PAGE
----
So, as you have gathered Product Managers are time-poor, but the activities we are involved with, and the key outputs are super important in enabling your delivery team to deliver.

 

Activities can vary depending on the life stage of your product but here are some of the key Product Manager artefacts and activities you will need to embark on at some point in your products’ evolution.

  • Lean canvas
  • Product and feature requirements
  • User stories
  • Target customer analysis
  • Success metrics and performance reporting including the cost of goods, margin analysis, and key performance Indicator tracking
  • Customer experience and customer journey analysis
  • Business case and capital planning
  • Data, data and data analysis
  • Risk mitigation and controls
  • Competitor analysis
  • Pricing analysis
  • Sales and channel plan
  • Marketing plan and launch activities
  • Supply chain
  • Vendor management and negotiations/contracts
  • Complaints
  • Customer feedback
  • Technology release and delivery plan
  • Legal and regulatory requirements
  • Launch ready checklist
  • Innovation and roadmap planning
  • Product monitoring & reporting
  • Regular product reviews

 

What is key in all these activities is that the current way of documenting these, sharing them with your team, receiving feedback, making updates, or communicating outcomes is wide and varied. Some ways work but can take a lot of time, and some don’t work for a number of reasons such as inconsistencies with the information captured, lack of documentation, processes that don’t enable consistent capturing or storage methods that don’t work, and so on. Product Managers can often get caught out and largely it’s often due to a capacity constraint or the existing tools make it too hard.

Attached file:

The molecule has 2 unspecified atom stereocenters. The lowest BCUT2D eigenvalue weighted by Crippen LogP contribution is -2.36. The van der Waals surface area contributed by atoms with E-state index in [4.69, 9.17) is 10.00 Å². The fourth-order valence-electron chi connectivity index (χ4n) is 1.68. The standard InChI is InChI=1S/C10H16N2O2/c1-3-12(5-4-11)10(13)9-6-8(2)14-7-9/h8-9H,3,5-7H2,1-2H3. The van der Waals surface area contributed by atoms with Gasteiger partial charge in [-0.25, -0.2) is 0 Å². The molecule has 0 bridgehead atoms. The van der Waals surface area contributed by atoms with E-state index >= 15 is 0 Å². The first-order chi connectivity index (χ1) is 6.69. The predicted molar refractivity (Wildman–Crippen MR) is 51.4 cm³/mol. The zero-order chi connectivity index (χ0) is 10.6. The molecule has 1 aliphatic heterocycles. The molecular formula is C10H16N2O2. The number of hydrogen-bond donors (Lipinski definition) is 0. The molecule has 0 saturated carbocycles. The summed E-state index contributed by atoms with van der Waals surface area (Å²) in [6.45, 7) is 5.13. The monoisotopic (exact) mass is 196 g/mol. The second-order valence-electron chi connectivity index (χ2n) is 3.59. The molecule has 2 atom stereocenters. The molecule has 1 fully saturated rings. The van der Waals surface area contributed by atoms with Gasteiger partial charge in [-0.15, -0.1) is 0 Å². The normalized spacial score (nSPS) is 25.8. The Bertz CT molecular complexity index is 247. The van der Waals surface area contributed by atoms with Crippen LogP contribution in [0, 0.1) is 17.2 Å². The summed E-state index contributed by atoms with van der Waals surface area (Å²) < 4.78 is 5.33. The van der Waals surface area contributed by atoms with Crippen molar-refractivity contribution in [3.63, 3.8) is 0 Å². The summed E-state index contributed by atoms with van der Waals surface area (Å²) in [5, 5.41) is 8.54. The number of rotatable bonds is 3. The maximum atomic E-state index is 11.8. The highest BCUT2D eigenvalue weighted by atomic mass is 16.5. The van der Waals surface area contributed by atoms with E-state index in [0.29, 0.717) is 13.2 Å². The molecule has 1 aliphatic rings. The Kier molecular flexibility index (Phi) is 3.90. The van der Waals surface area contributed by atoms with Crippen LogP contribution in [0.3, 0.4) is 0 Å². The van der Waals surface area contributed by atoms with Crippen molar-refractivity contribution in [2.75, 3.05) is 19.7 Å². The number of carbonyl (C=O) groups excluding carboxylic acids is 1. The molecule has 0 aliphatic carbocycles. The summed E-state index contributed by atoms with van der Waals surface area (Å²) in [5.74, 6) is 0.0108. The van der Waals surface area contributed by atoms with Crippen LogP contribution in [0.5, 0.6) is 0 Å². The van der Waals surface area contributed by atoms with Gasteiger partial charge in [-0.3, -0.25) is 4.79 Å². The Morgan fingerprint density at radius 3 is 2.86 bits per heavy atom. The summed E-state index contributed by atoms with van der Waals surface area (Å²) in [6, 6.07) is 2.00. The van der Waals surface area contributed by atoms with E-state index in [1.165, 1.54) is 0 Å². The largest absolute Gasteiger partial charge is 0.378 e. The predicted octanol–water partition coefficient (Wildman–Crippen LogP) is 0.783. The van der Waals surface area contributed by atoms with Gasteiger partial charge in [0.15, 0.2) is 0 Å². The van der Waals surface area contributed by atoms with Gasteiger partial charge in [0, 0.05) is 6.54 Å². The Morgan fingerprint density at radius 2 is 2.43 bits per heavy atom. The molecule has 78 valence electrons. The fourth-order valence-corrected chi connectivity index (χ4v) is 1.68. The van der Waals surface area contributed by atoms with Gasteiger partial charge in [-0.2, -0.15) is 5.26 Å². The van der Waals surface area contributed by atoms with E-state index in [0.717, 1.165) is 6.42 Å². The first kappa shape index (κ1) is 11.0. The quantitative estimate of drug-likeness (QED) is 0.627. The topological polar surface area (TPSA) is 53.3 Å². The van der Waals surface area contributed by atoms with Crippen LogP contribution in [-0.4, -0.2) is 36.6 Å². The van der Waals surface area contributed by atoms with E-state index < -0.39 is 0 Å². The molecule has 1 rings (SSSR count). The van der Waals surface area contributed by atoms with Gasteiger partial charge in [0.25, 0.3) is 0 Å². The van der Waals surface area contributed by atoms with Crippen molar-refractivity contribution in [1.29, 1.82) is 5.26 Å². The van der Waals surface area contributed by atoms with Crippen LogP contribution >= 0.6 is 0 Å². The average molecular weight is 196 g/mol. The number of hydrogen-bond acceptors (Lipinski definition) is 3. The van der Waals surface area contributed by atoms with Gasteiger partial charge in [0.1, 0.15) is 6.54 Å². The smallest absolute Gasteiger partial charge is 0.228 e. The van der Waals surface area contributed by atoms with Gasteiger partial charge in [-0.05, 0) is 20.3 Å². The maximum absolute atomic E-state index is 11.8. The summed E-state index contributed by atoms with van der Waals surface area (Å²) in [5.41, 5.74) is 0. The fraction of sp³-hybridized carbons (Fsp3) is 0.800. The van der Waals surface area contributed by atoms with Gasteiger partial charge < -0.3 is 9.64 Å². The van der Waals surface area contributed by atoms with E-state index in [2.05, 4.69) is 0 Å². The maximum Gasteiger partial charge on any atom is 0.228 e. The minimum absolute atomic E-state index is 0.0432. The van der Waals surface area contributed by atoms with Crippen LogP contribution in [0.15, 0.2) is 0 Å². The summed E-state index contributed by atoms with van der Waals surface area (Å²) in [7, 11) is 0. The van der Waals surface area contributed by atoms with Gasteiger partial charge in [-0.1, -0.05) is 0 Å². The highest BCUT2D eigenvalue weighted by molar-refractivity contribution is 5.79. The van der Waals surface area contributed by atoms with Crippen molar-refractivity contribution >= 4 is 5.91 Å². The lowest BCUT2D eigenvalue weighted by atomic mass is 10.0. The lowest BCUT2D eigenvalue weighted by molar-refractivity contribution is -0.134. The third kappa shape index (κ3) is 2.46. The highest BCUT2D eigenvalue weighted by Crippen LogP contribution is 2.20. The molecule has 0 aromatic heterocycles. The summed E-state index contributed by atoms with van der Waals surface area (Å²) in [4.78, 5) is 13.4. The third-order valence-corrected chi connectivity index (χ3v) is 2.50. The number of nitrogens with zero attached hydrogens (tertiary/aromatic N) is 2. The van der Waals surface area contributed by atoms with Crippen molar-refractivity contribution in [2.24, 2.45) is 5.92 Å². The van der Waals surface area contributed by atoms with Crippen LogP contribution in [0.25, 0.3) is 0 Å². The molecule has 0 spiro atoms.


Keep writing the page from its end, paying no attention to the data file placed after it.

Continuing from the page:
In my 30 years of experience, having delivered over 50+ products, I’ve observed that most companies are using traditional tools such as email, excel, PowerPoint, and Word to support these which are not all fit for purpose.  As a result, the management of ensuring consistency in how important product artefacts are communicated, saved, and stored but also in how feedback is received, updated, and communicated can be compromised. It can be a labour-intensive process and consume many hours for a Product Manager.   It can often mean that the time allowed for strategic thinking which is the most important aspect of our role is forfeited in some way; these strategic activities which are essential may be rushed, lack the quality or detail needed, result in long working hours, take much longer or missed altogether.  The list is varied. This can often result in a major setback throughout the products’ evolution, I can guarantee that at some point it is likely to happen.

 

Sometimes it’s easy to get overwhelmed with everything there is to do with the time and tools available. Tackle every day as a means to achieve a collection of smaller actions that move you closer to achieving the goals and focus the teams’ efforts on what is most important.

Download our guide on 'Top tips for high performing Product Managers'

 

Download Top Tips For High-Performing Product Managers

  1. Build your narrative and communicate it consistently
  2. Know your customers and your product
  3. Know your competitors and do lots of research!
  4. Develop action plans specific to the goals of the product and schedule block out time in your diary regularly
  5. Focus on one problem at a time or divide and conquer by allocating other team leads if there are a few
  6. Make data-driven decisions
  7. Listen to your sales and support team
  8. Monitor the performance and success metrics of your product
  9. Have a continual learning mindset
  10. Develop good relationships
  11. Develop a product roadmap and review/update it regularly
  12. Finally, it’s ok to say no!

 

How Skyjed Helps

Skyjed provides a product management and governance platform. Skyjeds' design workspace includes all the 'drivers' or templates required for shaping phases and the tools to meet your legal and regulatory obligations. You can confidently move through the shaping phase and not face the hassle of document version control or lengthy approval emails.